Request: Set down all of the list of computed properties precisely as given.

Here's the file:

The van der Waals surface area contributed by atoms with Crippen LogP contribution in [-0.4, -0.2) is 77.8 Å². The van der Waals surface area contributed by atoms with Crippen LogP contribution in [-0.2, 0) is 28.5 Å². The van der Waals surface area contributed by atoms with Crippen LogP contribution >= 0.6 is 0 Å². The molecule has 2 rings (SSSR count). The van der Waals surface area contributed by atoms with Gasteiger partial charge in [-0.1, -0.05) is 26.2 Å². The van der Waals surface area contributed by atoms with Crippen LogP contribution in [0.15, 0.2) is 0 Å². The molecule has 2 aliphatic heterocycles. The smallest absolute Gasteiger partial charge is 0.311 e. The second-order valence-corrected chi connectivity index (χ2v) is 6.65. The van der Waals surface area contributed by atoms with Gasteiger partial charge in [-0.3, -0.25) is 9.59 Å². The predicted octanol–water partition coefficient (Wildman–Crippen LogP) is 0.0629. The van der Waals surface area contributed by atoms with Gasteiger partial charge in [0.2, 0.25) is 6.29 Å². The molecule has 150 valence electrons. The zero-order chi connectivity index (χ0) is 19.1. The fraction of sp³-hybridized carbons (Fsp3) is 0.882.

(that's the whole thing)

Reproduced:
The van der Waals surface area contributed by atoms with Crippen LogP contribution in [-0.4, -0.2) is 77.8 Å². The van der Waals surface area contributed by atoms with Crippen LogP contribution in [-0.2, 0) is 28.5 Å². The van der Waals surface area contributed by atoms with Crippen LogP contribution >= 0.6 is 0 Å². The molecule has 2 rings (SSSR count). The van der Waals surface area contributed by atoms with Gasteiger partial charge in [-0.1, -0.05) is 26.2 Å². The van der Waals surface area contributed by atoms with Crippen LogP contribution in [0.15, 0.2) is 0 Å². The molecule has 2 aliphatic heterocycles. The smallest absolute Gasteiger partial charge is 0.311 e. The second-order valence-corrected chi connectivity index (χ2v) is 6.65. The van der Waals surface area contributed by atoms with Gasteiger partial charge in [-0.3, -0.25) is 9.59 Å². The predicted octanol–water partition coefficient (Wildman–Crippen LogP) is 0.0629. The van der Waals surface area contributed by atoms with Gasteiger partial charge in [0.2, 0.25) is 6.29 Å². The molecule has 150 valence electrons. The zero-order chi connectivity index (χ0) is 19.1. The fraction of sp³-hybridized carbons (Fsp3) is 0.882.